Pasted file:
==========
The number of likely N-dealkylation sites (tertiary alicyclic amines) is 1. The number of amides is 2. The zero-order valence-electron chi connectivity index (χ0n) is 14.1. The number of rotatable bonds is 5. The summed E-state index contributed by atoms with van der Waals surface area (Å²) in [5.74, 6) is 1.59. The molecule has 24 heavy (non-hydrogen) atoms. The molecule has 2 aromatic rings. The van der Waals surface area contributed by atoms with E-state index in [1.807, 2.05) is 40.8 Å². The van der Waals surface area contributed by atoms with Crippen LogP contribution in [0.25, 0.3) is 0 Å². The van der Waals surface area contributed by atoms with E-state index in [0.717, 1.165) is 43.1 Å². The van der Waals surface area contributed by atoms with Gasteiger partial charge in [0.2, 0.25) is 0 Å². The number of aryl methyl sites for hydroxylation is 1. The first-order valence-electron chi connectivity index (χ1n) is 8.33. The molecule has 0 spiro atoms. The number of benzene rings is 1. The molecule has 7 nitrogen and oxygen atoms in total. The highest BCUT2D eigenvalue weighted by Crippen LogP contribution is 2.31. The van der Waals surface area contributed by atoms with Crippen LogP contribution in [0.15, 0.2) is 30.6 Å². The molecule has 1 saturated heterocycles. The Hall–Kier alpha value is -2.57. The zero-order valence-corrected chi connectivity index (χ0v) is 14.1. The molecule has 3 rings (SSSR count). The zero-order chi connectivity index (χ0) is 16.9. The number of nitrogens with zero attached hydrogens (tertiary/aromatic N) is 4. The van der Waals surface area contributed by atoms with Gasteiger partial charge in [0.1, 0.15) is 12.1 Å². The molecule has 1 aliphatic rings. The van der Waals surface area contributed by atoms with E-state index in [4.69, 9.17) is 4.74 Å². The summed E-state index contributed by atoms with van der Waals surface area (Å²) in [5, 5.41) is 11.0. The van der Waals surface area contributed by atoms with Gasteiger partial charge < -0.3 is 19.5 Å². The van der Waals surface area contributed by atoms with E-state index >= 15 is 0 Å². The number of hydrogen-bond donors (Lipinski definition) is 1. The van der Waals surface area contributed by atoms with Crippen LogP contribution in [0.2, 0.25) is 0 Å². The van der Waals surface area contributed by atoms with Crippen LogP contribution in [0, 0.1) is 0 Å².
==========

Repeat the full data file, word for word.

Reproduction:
The number of likely N-dealkylation sites (tertiary alicyclic amines) is 1. The number of amides is 2. The zero-order valence-electron chi connectivity index (χ0n) is 14.1. The number of rotatable bonds is 5. The summed E-state index contributed by atoms with van der Waals surface area (Å²) in [5.74, 6) is 1.59. The molecule has 24 heavy (non-hydrogen) atoms. The molecule has 2 aromatic rings. The van der Waals surface area contributed by atoms with E-state index in [1.807, 2.05) is 40.8 Å². The van der Waals surface area contributed by atoms with Crippen LogP contribution in [0.25, 0.3) is 0 Å². The van der Waals surface area contributed by atoms with E-state index in [0.717, 1.165) is 43.1 Å². The van der Waals surface area contributed by atoms with Gasteiger partial charge in [0.2, 0.25) is 0 Å². The number of aryl methyl sites for hydroxylation is 1. The first-order valence-electron chi connectivity index (χ1n) is 8.33. The molecule has 0 spiro atoms. The number of benzene rings is 1. The molecule has 7 nitrogen and oxygen atoms in total. The highest BCUT2D eigenvalue weighted by Crippen LogP contribution is 2.31. The van der Waals surface area contributed by atoms with Crippen LogP contribution in [0.15, 0.2) is 30.6 Å². The molecule has 1 saturated heterocycles. The Hall–Kier alpha value is -2.57. The zero-order valence-corrected chi connectivity index (χ0v) is 14.1. The molecule has 3 rings (SSSR count). The zero-order chi connectivity index (χ0) is 16.9. The number of nitrogens with zero attached hydrogens (tertiary/aromatic N) is 4. The van der Waals surface area contributed by atoms with Gasteiger partial charge in [0.1, 0.15) is 12.1 Å². The molecule has 1 aliphatic rings. The van der Waals surface area contributed by atoms with E-state index in [4.69, 9.17) is 4.74 Å². The summed E-state index contributed by atoms with van der Waals surface area (Å²) in [5, 5.41) is 11.0. The van der Waals surface area contributed by atoms with Gasteiger partial charge < -0.3 is 19.5 Å². The van der Waals surface area contributed by atoms with E-state index >= 15 is 0 Å². The number of hydrogen-bond donors (Lipinski definition) is 1. The van der Waals surface area contributed by atoms with Crippen LogP contribution in [0.2, 0.25) is 0 Å². The van der Waals surface area contributed by atoms with Crippen LogP contribution in [0, 0.1) is 0 Å².